Bellingcat @bellingcat Award-winning open source investigation. Want to donate? See here: www.patreon.com/bellingcat Jul. 03, 2019 1 min read

Our latest report, by Nino Kandelaki, examines the use and development of checkpoints in south-east Turkey — and how they are part of a larger and more permanent security strategy.

 https://www.bellingcat.com/news/mena/2019/07/03/roadblocks-in-turkeys-new-southeast-strategy-an-analysis/ 

We checked every major highway in southeastern Turkey for checkpoints using satellite imagery from free sources, such as Google Earth, as well as subscription services.

We used this imagery to track the establishment & development of 73 checkpoints.

These checkpoints were developed in parallel with a new security strategy which expanded local security apparatus & emphasized pre-emptive security measures.

The aim of this strategy is to “neutralize the PKK threat in its base”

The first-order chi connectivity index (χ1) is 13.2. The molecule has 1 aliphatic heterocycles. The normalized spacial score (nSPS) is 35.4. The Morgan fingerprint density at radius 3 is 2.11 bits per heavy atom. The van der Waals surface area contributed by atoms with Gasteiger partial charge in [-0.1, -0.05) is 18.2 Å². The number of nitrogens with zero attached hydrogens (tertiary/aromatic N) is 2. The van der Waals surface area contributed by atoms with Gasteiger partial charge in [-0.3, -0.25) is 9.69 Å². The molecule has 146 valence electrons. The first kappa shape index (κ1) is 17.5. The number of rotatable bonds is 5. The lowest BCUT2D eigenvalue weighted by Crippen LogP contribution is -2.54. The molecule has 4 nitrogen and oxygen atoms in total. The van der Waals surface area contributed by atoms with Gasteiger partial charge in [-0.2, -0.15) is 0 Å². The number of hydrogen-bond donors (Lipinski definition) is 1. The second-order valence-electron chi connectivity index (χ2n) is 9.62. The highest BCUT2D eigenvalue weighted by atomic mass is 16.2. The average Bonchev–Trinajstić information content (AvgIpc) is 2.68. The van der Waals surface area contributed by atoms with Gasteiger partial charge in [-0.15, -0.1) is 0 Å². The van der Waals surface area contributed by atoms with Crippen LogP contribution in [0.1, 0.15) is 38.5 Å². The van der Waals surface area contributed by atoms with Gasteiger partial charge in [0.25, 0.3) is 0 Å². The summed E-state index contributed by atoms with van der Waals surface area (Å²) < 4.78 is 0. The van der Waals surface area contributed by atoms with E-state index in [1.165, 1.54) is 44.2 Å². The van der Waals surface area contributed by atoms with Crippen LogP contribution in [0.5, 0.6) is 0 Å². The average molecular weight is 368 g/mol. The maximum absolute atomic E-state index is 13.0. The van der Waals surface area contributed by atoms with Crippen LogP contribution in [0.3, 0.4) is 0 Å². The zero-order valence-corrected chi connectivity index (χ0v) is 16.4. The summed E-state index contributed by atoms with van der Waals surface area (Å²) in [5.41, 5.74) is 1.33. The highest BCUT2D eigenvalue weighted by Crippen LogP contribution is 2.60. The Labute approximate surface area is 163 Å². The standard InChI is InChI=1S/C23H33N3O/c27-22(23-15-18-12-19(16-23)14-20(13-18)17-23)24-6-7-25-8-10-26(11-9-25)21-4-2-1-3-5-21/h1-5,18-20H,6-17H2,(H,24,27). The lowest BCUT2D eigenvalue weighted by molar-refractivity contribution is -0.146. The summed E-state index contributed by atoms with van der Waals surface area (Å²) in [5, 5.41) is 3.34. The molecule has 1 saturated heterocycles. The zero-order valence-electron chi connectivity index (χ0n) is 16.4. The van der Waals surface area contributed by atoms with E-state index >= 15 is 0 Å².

https://setav.org/en/assets/uploads/2019/02/SETA-SECURITY-RADAR-2019.pdf 

We identified what appears to have been a systematic shift to building more permanent checkpoints after the end of direct combat operations in those areas.

The checkpoint northeast of Cizre is a good example of this kind of development.

Apparently non-existent in 2015, in 2016 a checkpoint with chicanes and blast-walls was established.

By 2018 this had become an established fortification.

The checkpoints observed in this report are only one component of a larger counterterrorism strategy focused on degrading the PKK’s ability to operate.

However, they do indicate that the central government does not intend to demilitarize the region in the near future.

Again, you can (and should!) read the full report here.

 https://www.bellingcat.com/news/mena/2019/07/03/roadblocks-in-turkeys-new-southeast-strategy-an-analysis/ 


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